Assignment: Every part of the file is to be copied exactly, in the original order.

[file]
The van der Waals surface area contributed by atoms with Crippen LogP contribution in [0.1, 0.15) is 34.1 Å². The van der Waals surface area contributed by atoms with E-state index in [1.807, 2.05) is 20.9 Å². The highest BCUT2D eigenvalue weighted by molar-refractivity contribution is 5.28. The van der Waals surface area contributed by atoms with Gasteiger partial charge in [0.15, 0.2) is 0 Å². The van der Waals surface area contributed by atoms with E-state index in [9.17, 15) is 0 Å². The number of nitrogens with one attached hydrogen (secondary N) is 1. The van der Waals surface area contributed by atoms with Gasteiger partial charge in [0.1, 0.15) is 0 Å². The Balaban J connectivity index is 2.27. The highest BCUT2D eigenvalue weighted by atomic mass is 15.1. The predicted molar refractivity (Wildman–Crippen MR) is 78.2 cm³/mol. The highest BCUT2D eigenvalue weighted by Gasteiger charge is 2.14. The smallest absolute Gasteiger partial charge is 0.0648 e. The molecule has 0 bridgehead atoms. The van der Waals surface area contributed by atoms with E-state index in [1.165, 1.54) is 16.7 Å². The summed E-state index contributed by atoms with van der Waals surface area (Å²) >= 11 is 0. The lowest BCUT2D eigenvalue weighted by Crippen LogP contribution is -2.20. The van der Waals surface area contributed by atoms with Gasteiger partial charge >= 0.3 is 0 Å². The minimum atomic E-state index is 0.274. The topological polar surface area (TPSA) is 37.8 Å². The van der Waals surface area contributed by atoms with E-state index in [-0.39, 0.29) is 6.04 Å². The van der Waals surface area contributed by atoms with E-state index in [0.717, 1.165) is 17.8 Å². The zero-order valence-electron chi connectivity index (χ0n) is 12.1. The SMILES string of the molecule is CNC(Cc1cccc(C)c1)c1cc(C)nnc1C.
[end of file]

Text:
The van der Waals surface area contributed by atoms with Crippen LogP contribution in [0.1, 0.15) is 34.1 Å². The van der Waals surface area contributed by atoms with E-state index in [1.807, 2.05) is 20.9 Å². The highest BCUT2D eigenvalue weighted by molar-refractivity contribution is 5.28. The van der Waals surface area contributed by atoms with Gasteiger partial charge in [0.15, 0.2) is 0 Å². The van der Waals surface area contributed by atoms with E-state index in [9.17, 15) is 0 Å². The number of nitrogens with one attached hydrogen (secondary N) is 1. The van der Waals surface area contributed by atoms with Gasteiger partial charge in [0.1, 0.15) is 0 Å². The Balaban J connectivity index is 2.27. The highest BCUT2D eigenvalue weighted by atomic mass is 15.1. The predicted molar refractivity (Wildman–Crippen MR) is 78.2 cm³/mol. The highest BCUT2D eigenvalue weighted by Gasteiger charge is 2.14. The smallest absolute Gasteiger partial charge is 0.0648 e. The molecule has 0 bridgehead atoms. The van der Waals surface area contributed by atoms with E-state index in [1.165, 1.54) is 16.7 Å². The summed E-state index contributed by atoms with van der Waals surface area (Å²) >= 11 is 0. The lowest BCUT2D eigenvalue weighted by Crippen LogP contribution is -2.20. The van der Waals surface area contributed by atoms with Gasteiger partial charge >= 0.3 is 0 Å². The minimum atomic E-state index is 0.274. The topological polar surface area (TPSA) is 37.8 Å². The van der Waals surface area contributed by atoms with E-state index in [-0.39, 0.29) is 6.04 Å². The van der Waals surface area contributed by atoms with E-state index in [0.717, 1.165) is 17.8 Å². The zero-order valence-electron chi connectivity index (χ0n) is 12.1. The SMILES string of the molecule is CNC(Cc1cccc(C)c1)c1cc(C)nnc1C.